Considering the current state of affairs, the Supreme Court may have to do more than just force governments to publicise vacancies in information commissions across the country.
A right to information request on the last round of appointments to the Central Information Commission indicated that though the government publicised the vacancies and received 214 applications, there was no laid-down criterion for selecting the nine candidates considered by the Prime Minister-chaired panel.
Three retired civil servants, including career spook Rajiv Mathur, were eventually appointed as central information commissioners on the recommendation of this high-powered panel.
Retired commodore Lokesh Batra - who had filed the RTI request - said the response from the government suggested that the cabinet secretariat enjoyed absolute discretion while shortlisting the nine candidates. "What is the use of publicising vacancies if there is no criterion for shortlisting those who apply?" he asked.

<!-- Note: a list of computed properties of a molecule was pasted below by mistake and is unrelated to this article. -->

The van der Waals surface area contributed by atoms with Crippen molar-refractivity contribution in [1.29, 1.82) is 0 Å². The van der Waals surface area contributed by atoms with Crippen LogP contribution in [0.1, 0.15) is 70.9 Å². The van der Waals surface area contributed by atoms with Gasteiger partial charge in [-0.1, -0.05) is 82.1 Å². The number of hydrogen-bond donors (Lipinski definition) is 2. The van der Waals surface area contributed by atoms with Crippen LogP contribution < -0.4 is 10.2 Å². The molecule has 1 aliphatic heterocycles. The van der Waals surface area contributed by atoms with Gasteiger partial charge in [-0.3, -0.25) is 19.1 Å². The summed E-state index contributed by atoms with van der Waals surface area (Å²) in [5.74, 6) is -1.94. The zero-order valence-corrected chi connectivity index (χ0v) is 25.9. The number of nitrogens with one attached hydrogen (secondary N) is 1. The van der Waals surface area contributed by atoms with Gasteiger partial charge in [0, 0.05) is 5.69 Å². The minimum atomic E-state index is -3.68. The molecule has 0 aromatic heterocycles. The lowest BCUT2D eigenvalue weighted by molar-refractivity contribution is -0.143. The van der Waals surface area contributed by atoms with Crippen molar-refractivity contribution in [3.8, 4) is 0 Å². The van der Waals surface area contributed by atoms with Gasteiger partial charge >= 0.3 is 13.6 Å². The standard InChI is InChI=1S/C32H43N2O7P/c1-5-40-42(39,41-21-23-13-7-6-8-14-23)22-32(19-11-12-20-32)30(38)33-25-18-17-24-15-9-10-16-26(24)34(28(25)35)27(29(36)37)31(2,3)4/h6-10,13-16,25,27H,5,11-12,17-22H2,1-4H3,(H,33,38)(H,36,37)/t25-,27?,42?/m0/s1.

The Department of Personnel and Training told Batra that a search committee was formed under the cabinet secretary to empanel eligible candidates, and it followed "its own modalities". These modalities were being handled by the cabinet secretary, and were not available with the department.
The cabinet secretariat, on the other hand, contended that it did submit the panel of candidates to the committee headed by the Prime Minister, but did not have this particular information.